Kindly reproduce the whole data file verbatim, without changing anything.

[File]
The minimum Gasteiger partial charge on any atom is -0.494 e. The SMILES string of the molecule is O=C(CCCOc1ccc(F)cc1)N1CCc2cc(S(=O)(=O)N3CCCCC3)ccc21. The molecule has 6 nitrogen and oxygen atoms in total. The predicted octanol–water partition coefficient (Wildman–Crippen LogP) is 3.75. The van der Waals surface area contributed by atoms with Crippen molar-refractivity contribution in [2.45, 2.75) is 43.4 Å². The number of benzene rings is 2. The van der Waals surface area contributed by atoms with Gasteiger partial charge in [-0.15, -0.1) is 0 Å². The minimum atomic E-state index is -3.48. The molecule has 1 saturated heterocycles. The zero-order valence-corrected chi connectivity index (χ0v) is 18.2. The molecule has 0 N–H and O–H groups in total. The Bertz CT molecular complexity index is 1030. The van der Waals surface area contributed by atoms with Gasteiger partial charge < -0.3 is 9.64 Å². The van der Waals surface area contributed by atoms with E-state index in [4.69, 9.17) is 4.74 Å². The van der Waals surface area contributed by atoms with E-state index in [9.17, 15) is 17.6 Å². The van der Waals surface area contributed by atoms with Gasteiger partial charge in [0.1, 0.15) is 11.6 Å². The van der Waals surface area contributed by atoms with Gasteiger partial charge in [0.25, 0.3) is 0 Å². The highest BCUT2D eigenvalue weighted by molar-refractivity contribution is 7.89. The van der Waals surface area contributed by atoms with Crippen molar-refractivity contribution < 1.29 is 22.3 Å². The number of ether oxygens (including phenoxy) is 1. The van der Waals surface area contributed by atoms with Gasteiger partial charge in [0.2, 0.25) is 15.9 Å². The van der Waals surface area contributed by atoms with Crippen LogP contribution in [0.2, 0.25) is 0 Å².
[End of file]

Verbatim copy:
The minimum Gasteiger partial charge on any atom is -0.494 e. The SMILES string of the molecule is O=C(CCCOc1ccc(F)cc1)N1CCc2cc(S(=O)(=O)N3CCCCC3)ccc21. The molecule has 6 nitrogen and oxygen atoms in total. The predicted octanol–water partition coefficient (Wildman–Crippen LogP) is 3.75. The van der Waals surface area contributed by atoms with Crippen molar-refractivity contribution in [2.45, 2.75) is 43.4 Å². The number of benzene rings is 2. The van der Waals surface area contributed by atoms with Gasteiger partial charge in [-0.15, -0.1) is 0 Å². The minimum atomic E-state index is -3.48. The molecule has 1 saturated heterocycles. The zero-order valence-corrected chi connectivity index (χ0v) is 18.2. The molecule has 0 N–H and O–H groups in total. The Bertz CT molecular complexity index is 1030. The van der Waals surface area contributed by atoms with Gasteiger partial charge < -0.3 is 9.64 Å². The van der Waals surface area contributed by atoms with E-state index in [4.69, 9.17) is 4.74 Å². The van der Waals surface area contributed by atoms with E-state index in [9.17, 15) is 17.6 Å². The van der Waals surface area contributed by atoms with Gasteiger partial charge in [0.1, 0.15) is 11.6 Å². The van der Waals surface area contributed by atoms with Gasteiger partial charge in [0.25, 0.3) is 0 Å². The highest BCUT2D eigenvalue weighted by molar-refractivity contribution is 7.89. The van der Waals surface area contributed by atoms with Crippen molar-refractivity contribution < 1.29 is 22.3 Å². The number of ether oxygens (including phenoxy) is 1. The van der Waals surface area contributed by atoms with Gasteiger partial charge in [0.2, 0.25) is 15.9 Å². The van der Waals surface area contributed by atoms with Crippen LogP contribution in [0.2, 0.25) is 0 Å².